Goal setting is an important process in any venture. The advice in this article is going to be offered with cheerleading-related examples, but I believe it is useful to anyone embarking on any venture.
People make a lot of mistakes when they engage in goal setting. I know I’ve made more than I can fit in this article. So rather than try to capture all of that into one article, I’m going to focus, instead, on the keys to effective goal setting. With no further ado, effective goal setting involves setting goals that are the following:
The first one is so simple to understand, but so often violated. Folks, you know you aren’t really going to learn to speak Mandarin this semester. Come on, quit fooling.
For cheerleading, the classic example is the student approaching the coach 2 weeks before tryouts asking if they can learn a back tuck by tryouts. The student in question usually has a sketchy back handspring and a serious need for core strength training. Learning a tuck is a reasonable goal for anyone. It’s the time frame that makes it unrealistic. In terms of team goals, I can’t tell you how many times I’ve heard a first year program set a goal of winning Level 5 Cheersport Nationals. Look, it’s just not going to happen. If it was going to happen, it would have happened already. Look at the “Past Results” link and I think you’ll find a bunch of names that you recognize taking turns in the top 5 year after year with a few up-and-comers slowly working there way up the ranks. Again, winning a major title is realistic, but the time frame needs to be realistic.
Now you might wonder, what is the harm of shooting for the moon? As the cliché says, if you fall short, you’ll still land among the stars. Well, this is incorrect both literally and figuratively. First of all, if you shoot for the moon and wind up short, you’re hundred of light years from the next star. Your much more likely to find yourself in a low Earth orbit and you’ll burn in reentry as you orbit slowly deteriorates. And figuratively, just my opinion, but I don’t think it is healthy to set yourself up to fail. No one should expect to succeed right away at everything they do. Failing teaches lessons. Failing builds character. But pursuing something that is impossible and finding out the hard way can really steal a person’s enthusiasm, not to mention their fun. I think it is much better to set smaller, incremental goals and work your way up. So that’s that.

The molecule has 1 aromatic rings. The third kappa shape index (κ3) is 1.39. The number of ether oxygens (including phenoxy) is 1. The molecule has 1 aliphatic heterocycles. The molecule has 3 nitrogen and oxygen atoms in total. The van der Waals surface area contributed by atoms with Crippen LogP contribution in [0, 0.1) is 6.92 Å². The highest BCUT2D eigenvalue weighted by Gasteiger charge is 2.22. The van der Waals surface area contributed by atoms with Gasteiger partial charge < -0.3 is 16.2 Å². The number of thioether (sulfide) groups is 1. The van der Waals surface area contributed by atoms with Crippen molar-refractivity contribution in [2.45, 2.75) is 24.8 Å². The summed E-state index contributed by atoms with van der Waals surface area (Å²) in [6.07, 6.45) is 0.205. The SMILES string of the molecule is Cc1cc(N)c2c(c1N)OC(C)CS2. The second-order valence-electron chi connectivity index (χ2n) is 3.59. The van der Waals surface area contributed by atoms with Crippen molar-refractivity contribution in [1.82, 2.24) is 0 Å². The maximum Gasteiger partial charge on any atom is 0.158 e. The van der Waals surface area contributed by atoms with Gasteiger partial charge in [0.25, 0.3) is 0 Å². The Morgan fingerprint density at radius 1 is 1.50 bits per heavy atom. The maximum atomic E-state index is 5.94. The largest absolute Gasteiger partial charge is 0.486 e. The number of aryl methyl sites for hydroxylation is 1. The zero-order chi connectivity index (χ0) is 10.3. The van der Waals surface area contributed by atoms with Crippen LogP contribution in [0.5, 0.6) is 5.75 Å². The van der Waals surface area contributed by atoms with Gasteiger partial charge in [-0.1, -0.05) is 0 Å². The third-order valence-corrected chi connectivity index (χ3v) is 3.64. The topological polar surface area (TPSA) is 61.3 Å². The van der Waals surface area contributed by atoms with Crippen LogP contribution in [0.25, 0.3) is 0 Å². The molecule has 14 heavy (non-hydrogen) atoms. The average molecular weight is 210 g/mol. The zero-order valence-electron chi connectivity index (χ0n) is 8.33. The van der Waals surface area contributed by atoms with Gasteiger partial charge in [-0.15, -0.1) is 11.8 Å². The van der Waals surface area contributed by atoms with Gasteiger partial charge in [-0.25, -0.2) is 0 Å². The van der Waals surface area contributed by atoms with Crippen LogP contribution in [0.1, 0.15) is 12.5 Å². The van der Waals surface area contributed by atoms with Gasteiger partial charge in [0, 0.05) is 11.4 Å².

Measurable is one that I believe most people never think about. That’s because people are comfortable with vague, less defined goals. People say, “I want to be happy.” Well that’s great, but what the heck does that mean? Actually, it is a lazy goal. The effective goal setter takes things a step further and identifies what it takes to be happy. Then those things become specific, measureable goals. For instance, “I am going to go to bed before 10 every weeknight so I am not tired at work.” That is highly measurable. You now exactly if you succeed or fail. You can track progress over a week, or month and beyond. It’s one small piece of the bigger puzzle to achieving “happiness,” but the idea is you form all of these small, measurable goals, turn them into habits, and over time, the global goal of happiness takes care of itself.